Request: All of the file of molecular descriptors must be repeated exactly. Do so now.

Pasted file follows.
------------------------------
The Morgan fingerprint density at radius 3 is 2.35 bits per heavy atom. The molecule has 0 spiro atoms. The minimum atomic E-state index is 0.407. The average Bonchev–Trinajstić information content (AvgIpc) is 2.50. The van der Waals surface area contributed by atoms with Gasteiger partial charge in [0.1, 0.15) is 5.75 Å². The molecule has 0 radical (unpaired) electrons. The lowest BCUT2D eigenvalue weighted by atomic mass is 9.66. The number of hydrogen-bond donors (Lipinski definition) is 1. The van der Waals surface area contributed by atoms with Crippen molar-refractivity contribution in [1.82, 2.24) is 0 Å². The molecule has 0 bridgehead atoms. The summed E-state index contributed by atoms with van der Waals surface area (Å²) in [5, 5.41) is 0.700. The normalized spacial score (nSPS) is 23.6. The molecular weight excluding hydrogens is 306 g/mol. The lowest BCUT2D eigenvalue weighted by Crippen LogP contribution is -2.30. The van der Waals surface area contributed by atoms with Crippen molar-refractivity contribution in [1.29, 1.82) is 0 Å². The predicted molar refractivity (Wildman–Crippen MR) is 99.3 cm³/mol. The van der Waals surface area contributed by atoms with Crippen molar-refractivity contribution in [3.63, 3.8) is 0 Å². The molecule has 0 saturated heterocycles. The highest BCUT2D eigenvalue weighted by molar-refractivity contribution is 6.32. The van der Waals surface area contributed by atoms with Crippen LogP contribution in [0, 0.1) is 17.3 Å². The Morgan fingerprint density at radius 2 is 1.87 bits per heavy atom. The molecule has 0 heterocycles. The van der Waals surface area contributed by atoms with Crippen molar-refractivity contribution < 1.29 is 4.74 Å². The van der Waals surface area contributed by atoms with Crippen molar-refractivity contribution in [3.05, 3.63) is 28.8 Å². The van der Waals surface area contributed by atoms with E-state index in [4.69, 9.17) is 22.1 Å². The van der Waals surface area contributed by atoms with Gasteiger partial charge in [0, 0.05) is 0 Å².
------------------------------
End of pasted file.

The Morgan fingerprint density at radius 3 is 2.35 bits per heavy atom. The molecule has 0 spiro atoms. The minimum atomic E-state index is 0.407. The average Bonchev–Trinajstić information content (AvgIpc) is 2.50. The van der Waals surface area contributed by atoms with Gasteiger partial charge in [0.1, 0.15) is 5.75 Å². The molecule has 0 radical (unpaired) electrons. The lowest BCUT2D eigenvalue weighted by atomic mass is 9.66. The number of hydrogen-bond donors (Lipinski definition) is 1. The van der Waals surface area contributed by atoms with Crippen molar-refractivity contribution in [1.82, 2.24) is 0 Å². The molecule has 0 bridgehead atoms. The summed E-state index contributed by atoms with van der Waals surface area (Å²) in [5, 5.41) is 0.700. The normalized spacial score (nSPS) is 23.6. The molecular weight excluding hydrogens is 306 g/mol. The lowest BCUT2D eigenvalue weighted by Crippen LogP contribution is -2.30. The van der Waals surface area contributed by atoms with Crippen molar-refractivity contribution in [1.29, 1.82) is 0 Å². The predicted molar refractivity (Wildman–Crippen MR) is 99.3 cm³/mol. The van der Waals surface area contributed by atoms with Crippen molar-refractivity contribution in [3.63, 3.8) is 0 Å². The molecule has 0 saturated heterocycles. The highest BCUT2D eigenvalue weighted by molar-refractivity contribution is 6.32. The van der Waals surface area contributed by atoms with Crippen LogP contribution in [0, 0.1) is 17.3 Å². The Morgan fingerprint density at radius 2 is 1.87 bits per heavy atom. The molecule has 0 heterocycles. The van der Waals surface area contributed by atoms with Crippen molar-refractivity contribution < 1.29 is 4.74 Å². The van der Waals surface area contributed by atoms with Crippen molar-refractivity contribution in [3.05, 3.63) is 28.8 Å². The van der Waals surface area contributed by atoms with E-state index in [4.69, 9.17) is 22.1 Å². The van der Waals surface area contributed by atoms with Gasteiger partial charge in [0, 0.05) is 0 Å².